Size / / /

Kit Whitfield has an ongoing series of blog posts in which she deconstructs first sentences. Here she is on Five Children and It, The Haunting of Hill House, and Brave New World:

Most obvious is the mimicry: thirty-four storeys merits an 'only'? The image is at once visual and conceptual, pulling us with delicate uncertainty between the two. Is it called 'squat' because the narrative voice, or at least the characters it invokes, judges entirely on its lack of floors - that is, does the building look like a contemporary skyscraper? (Brave New World was first published in 1932; New York had been able to boast of the Chrysler and Empire State Buildings for a couple of decades, making them a feature of life well placed to occupy speculative fiction: new enough to be notable, old enough to be familiar to everyone.) Or is it thirty-four storeys high and still squat judged by contemporary proportions? The former invokes a city of mountainous needles reaching into the sky; the latter a city with buildings of gargantuan size - and in both cases, a rather sterile and ugly place where the buildings are grey and unattractive. Either is an environment calculated to daunt even the most forward-looking reader: overbearingly urban, utterly out of human scale ... and yet populated by people who can be expected to shrug off this mammoth edifice as nothing much.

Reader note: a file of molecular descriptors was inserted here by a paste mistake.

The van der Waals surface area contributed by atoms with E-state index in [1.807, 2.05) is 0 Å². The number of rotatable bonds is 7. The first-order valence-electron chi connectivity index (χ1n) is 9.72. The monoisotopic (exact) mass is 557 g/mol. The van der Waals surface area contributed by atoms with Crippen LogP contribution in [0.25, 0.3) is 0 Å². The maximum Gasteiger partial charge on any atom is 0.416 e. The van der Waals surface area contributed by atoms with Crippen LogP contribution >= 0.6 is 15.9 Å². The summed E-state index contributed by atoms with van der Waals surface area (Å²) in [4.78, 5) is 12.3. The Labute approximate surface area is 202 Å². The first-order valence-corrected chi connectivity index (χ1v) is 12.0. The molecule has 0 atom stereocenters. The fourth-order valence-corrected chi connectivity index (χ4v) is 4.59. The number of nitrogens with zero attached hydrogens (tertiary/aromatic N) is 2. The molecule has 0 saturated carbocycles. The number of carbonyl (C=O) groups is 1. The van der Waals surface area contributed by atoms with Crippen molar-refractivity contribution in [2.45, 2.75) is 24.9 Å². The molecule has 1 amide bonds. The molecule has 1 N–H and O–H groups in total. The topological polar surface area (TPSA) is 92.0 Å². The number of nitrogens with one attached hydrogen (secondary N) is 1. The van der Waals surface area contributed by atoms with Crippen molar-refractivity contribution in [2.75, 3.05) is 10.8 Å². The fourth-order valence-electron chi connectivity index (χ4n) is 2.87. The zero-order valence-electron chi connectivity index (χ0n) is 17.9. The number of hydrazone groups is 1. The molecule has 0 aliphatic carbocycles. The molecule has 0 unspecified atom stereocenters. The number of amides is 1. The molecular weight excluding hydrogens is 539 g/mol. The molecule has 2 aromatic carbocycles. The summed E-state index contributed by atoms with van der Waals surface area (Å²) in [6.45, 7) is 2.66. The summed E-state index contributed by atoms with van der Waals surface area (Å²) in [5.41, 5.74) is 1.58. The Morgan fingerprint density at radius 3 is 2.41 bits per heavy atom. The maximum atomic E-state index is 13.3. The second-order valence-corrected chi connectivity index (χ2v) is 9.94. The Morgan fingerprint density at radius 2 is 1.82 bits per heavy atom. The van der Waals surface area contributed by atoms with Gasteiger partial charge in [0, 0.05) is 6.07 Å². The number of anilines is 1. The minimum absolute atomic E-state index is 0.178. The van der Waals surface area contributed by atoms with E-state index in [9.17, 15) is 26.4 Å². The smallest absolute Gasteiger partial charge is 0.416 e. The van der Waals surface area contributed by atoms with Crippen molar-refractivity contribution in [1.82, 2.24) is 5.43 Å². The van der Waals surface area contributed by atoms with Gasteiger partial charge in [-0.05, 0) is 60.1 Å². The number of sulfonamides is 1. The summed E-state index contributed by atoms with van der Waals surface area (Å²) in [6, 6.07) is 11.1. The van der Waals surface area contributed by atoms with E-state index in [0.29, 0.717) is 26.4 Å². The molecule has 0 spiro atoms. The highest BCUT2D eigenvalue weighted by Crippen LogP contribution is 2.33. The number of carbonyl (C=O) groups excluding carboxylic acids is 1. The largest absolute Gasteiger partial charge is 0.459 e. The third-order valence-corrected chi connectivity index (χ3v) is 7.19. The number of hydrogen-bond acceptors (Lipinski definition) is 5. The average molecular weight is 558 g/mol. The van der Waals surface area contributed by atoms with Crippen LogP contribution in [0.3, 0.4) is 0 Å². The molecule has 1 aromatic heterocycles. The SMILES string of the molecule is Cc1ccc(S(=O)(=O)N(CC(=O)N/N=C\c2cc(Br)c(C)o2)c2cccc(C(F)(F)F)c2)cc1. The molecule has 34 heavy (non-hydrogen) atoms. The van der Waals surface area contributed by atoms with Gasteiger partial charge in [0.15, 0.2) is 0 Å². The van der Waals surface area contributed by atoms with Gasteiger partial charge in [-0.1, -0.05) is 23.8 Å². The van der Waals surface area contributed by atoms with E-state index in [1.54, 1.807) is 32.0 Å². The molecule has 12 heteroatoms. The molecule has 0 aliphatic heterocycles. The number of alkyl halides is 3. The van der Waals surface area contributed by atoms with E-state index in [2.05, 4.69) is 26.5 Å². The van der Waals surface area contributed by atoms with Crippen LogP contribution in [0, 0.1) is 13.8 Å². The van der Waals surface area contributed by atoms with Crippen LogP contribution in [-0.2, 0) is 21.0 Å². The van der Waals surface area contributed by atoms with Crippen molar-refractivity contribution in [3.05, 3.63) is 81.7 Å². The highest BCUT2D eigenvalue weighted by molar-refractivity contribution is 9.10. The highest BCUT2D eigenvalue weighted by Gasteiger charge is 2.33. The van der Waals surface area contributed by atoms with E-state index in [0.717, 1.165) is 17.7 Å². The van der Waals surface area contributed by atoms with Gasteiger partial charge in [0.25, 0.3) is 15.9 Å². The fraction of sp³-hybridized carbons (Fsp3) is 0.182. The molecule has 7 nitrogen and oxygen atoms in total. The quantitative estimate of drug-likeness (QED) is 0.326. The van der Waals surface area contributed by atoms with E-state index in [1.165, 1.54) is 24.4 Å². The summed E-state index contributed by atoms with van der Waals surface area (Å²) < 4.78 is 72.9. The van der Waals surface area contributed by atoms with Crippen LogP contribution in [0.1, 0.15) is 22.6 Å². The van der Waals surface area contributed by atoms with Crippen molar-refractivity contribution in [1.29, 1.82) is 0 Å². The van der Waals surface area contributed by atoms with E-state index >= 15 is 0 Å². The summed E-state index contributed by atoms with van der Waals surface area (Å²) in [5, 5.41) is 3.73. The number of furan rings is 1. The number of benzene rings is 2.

Niall Harrison is a reader and fan.
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